Current practice for gastric cancer treatment in Ukraine
Review Article

Current practice for gastric cancer treatment in Ukraine

Andrii Sydiuk

State Institute (Shalimov’s National Institute of Surgery and Transplantation), National Academy of Medical Sciences of Ukraine, Kyiv, Ukraine

Correspondence to: Andrii Sydiuk. State Institute (Shalimov’s National Institute of Surgery and Transplantation), National Academy of Medical Sciences of Ukraine, Kyiv, Ukraine. Email:

Abstract: Ukraine registers more than 8,000 new cases of gastric cancer (GC) annually. The disease is usually diagnosed at stage III–IV (65% of cases) and 62.2% of patients die within 1 year. About 70% of patients with GC need chemotherapy, and for most of them, this is the only way to increase their life expectancy. An unsolved problem of nationwide importance is achieving the early diagnosis of GC, which predetermines the treatment outcome. The 5-year survival rate for GC patients in Ukraine is only 13%, while early diagnosed GC is almost totally curable using surgery. Another important task is the development of national diagnosis and treatment standards, which will be based on national breakthroughs and will meet modern international requirements.

Keywords: Gastric cancer (GC); Ukraine; current treatment

Received: 10 December 2016; Accepted: 07 April 2017; Published: 16 May 2017.

doi: 10.21037/tgh.2017.04.07


Gastric cancer (GC) is a significant and unsolved problem, despite a slight decrease in its morbidity. Globally, 952,000 new GC cases were registered in 2012. In South Korea and Japan, because of screening for GC, the 5-year survival rate is more than 60%. In most other countries, this value is 2–3 times lower (1,2). In Ukraine, GC is a serious problem. Annually, the country registers more than 8,000 new GC cases. The disease is usually diagnosed at stage III–IV (65% of cases) and 62.2% of patients die within 1 year. About 70% of patients with GC need chemotherapy, and for most of them, this is the only way to increase their life expectancy.

Morbidity and death rate

According to the national cancer register of Ukraine, there were 8,350 new cases of GC in 2014 (5,104 in men and 3,246 in women). Thus, the morbidity rate is 23.0 cases per 100,000 people (30.3 for men and 16.7 for women), which puts the disease in fourth place for men and eighth place for women for morbidity as a result of malignant tumors in Ukraine. During the period under investigation, 6,414 patients diagnosed with GC died. The death rate was 17.7 cases per 100,000 people (23.8 for men and 12.3 for women), which means that, for men and women respectively, GC has the second and third highest death rates from malignant tumors in Ukraine.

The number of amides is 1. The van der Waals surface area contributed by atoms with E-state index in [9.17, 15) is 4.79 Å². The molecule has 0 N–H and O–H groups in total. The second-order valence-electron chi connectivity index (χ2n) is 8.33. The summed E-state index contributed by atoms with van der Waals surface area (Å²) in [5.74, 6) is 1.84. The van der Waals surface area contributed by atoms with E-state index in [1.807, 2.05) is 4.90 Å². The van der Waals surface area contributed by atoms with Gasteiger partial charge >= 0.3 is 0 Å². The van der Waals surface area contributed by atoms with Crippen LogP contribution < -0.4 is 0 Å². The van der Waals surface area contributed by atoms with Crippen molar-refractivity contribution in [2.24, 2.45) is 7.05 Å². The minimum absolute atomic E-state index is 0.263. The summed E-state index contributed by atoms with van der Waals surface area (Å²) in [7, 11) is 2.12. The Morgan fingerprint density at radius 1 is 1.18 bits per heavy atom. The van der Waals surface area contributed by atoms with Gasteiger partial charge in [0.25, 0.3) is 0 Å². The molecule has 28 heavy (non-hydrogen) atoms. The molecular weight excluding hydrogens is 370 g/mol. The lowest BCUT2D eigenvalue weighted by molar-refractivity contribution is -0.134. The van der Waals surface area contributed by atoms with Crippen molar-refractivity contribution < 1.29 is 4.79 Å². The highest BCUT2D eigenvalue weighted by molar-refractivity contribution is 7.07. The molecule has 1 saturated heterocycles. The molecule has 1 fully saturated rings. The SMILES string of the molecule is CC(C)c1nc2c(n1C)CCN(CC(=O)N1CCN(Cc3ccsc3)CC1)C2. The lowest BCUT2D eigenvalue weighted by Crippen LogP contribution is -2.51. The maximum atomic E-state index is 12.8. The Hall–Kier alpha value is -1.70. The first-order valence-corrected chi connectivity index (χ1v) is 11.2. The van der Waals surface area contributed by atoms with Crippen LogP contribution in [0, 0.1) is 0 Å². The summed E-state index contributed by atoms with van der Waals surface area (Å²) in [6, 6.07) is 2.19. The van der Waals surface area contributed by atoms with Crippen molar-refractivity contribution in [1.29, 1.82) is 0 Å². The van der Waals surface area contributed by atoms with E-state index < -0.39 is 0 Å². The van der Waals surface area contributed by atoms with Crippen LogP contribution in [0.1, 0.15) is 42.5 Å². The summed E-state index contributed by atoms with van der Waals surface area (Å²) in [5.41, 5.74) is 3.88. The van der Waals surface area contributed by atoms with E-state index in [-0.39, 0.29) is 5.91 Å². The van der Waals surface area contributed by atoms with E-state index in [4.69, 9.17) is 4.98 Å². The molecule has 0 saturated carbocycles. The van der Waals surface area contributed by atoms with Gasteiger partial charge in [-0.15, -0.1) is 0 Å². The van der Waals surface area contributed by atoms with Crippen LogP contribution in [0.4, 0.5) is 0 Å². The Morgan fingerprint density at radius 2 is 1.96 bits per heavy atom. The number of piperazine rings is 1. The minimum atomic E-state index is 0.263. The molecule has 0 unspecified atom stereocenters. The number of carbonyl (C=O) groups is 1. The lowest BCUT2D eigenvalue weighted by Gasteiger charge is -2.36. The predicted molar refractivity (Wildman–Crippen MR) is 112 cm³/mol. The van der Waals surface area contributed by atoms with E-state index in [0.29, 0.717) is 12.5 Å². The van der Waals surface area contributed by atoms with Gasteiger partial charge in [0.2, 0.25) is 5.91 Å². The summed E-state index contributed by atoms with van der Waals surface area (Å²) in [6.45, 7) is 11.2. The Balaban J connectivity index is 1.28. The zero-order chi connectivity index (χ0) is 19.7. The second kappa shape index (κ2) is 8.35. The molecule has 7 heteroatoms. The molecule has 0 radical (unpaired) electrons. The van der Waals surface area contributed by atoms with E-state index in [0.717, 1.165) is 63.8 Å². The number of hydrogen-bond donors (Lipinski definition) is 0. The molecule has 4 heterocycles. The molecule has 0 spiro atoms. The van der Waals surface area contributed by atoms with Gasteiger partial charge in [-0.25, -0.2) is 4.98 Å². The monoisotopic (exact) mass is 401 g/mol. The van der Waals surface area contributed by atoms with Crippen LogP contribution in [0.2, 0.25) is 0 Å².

People diagnosed with GC for the first time are diagnosed at the following stages according to the TNM classification: stage I–II, 37.6%; stage III, 22.5%; stage IV, 33.9%; and indistinct stage, 5%. Thus, advanced GC is diagnosed for the first time in as many as 60% of all patients, which leads to a high death rate of more than 50% during the first year.

The above information allows us to conclude that the early diagnosis of GC, as well as combined methods of treating it with neo-adjuvant and adjuvant therapy, is of paramount importance in Ukraine.

Despite the gradual decline in GC morbidity, there are still some serious associated problems. Namely, in the last 10 years, the following was noted (Table 1): (I) very few changes in the morbidity rate for women; (II) decrease in the diagnosis of stage I–II disease in spite of the necessary endoscopic equipment; (III) high death rate within 1 year.

Table 1
Table 1 Dynamics of statistic indices of GC in Ukraine
Full table

Given this information, we should define the most important aspects of the diagnosis and treatment of GC in Ukraine, which would help improve the situation and achieve better results.


Ukraine still has a relatively inefficient method of diagnosing GC, which is based on “appealability”. It accounts for 70% of cases in which an advanced tumor is diagnosed, which explains why the 5-year survival rate for GC patients does not exceed 13.8%.

It is noteworthy that, because of the high cost and complexity, GC screening is only carried out in some countries of South East Asia that have high GC morbidity rates. Contrast fluorography and fibrogastroscopy (FGS) are the most efficient methods of GC screening. FGS is three times less expensive for early diagnosis, although it does require greater skills from the endoscopist (3,4).

It is but natural that it is the real situation in the country that should underlie the program aimed at solving the problem of GC.

Regular FGS for patients with pre-cancerous pathology and a high risk of developing GC could be the most affordable method of early diagnosis. It is realistic for Ukraine because the institutions of the Ministry of Health of Ukraine have 1,035 endoscopic departments equipped with 1,710 fibrogastroscopes.

Minimally invasive treatment for early GC